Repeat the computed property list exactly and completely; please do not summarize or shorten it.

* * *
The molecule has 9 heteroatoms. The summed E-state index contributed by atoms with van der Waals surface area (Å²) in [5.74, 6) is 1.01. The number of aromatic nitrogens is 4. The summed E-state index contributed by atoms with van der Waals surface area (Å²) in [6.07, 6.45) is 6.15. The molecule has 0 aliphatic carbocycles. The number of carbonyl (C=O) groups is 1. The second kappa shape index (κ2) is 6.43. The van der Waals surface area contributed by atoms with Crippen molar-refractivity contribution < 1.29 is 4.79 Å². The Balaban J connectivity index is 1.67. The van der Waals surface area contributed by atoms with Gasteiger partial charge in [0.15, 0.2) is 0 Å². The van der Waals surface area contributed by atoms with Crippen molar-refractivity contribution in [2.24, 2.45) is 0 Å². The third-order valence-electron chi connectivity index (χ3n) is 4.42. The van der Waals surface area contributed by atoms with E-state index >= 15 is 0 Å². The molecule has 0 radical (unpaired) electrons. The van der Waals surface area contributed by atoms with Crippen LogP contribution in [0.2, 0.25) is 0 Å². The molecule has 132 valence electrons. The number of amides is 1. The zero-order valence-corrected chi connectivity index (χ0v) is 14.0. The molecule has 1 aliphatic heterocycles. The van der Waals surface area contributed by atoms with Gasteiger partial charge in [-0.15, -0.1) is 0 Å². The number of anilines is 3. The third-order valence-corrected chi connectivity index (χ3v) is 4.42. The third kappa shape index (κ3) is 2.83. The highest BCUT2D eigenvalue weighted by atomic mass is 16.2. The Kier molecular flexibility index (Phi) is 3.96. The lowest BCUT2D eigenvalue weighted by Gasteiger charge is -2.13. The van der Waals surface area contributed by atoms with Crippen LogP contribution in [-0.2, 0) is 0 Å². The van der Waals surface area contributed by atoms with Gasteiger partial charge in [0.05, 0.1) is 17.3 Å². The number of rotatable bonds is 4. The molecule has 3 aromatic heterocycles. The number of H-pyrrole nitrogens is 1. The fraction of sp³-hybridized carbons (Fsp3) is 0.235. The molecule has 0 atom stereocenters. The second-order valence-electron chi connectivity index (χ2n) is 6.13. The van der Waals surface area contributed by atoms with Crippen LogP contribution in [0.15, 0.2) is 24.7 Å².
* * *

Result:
The molecule has 9 heteroatoms. The summed E-state index contributed by atoms with van der Waals surface area (Å²) in [5.74, 6) is 1.01. The number of aromatic nitrogens is 4. The summed E-state index contributed by atoms with van der Waals surface area (Å²) in [6.07, 6.45) is 6.15. The molecule has 0 aliphatic carbocycles. The number of carbonyl (C=O) groups is 1. The second kappa shape index (κ2) is 6.43. The van der Waals surface area contributed by atoms with Crippen molar-refractivity contribution < 1.29 is 4.79 Å². The Balaban J connectivity index is 1.67. The van der Waals surface area contributed by atoms with Gasteiger partial charge in [0.15, 0.2) is 0 Å². The van der Waals surface area contributed by atoms with Crippen molar-refractivity contribution in [2.24, 2.45) is 0 Å². The third-order valence-electron chi connectivity index (χ3n) is 4.42. The van der Waals surface area contributed by atoms with E-state index >= 15 is 0 Å². The molecule has 0 radical (unpaired) electrons. The van der Waals surface area contributed by atoms with Crippen LogP contribution in [0.2, 0.25) is 0 Å². The molecule has 132 valence electrons. The number of amides is 1. The zero-order valence-corrected chi connectivity index (χ0v) is 14.0. The molecule has 1 aliphatic heterocycles. The van der Waals surface area contributed by atoms with Gasteiger partial charge in [-0.15, -0.1) is 0 Å². The number of anilines is 3. The third-order valence-corrected chi connectivity index (χ3v) is 4.42. The third kappa shape index (κ3) is 2.83. The highest BCUT2D eigenvalue weighted by atomic mass is 16.2. The Kier molecular flexibility index (Phi) is 3.96. The lowest BCUT2D eigenvalue weighted by Gasteiger charge is -2.13. The van der Waals surface area contributed by atoms with Crippen LogP contribution in [-0.2, 0) is 0 Å². The van der Waals surface area contributed by atoms with Gasteiger partial charge in [0.05, 0.1) is 17.3 Å². The number of rotatable bonds is 4. The molecule has 3 aromatic heterocycles. The number of H-pyrrole nitrogens is 1. The fraction of sp³-hybridized carbons (Fsp3) is 0.235. The molecule has 0 atom stereocenters. The second-order valence-electron chi connectivity index (χ2n) is 6.13. The van der Waals surface area contributed by atoms with Crippen LogP contribution in [0.15, 0.2) is 24.7 Å².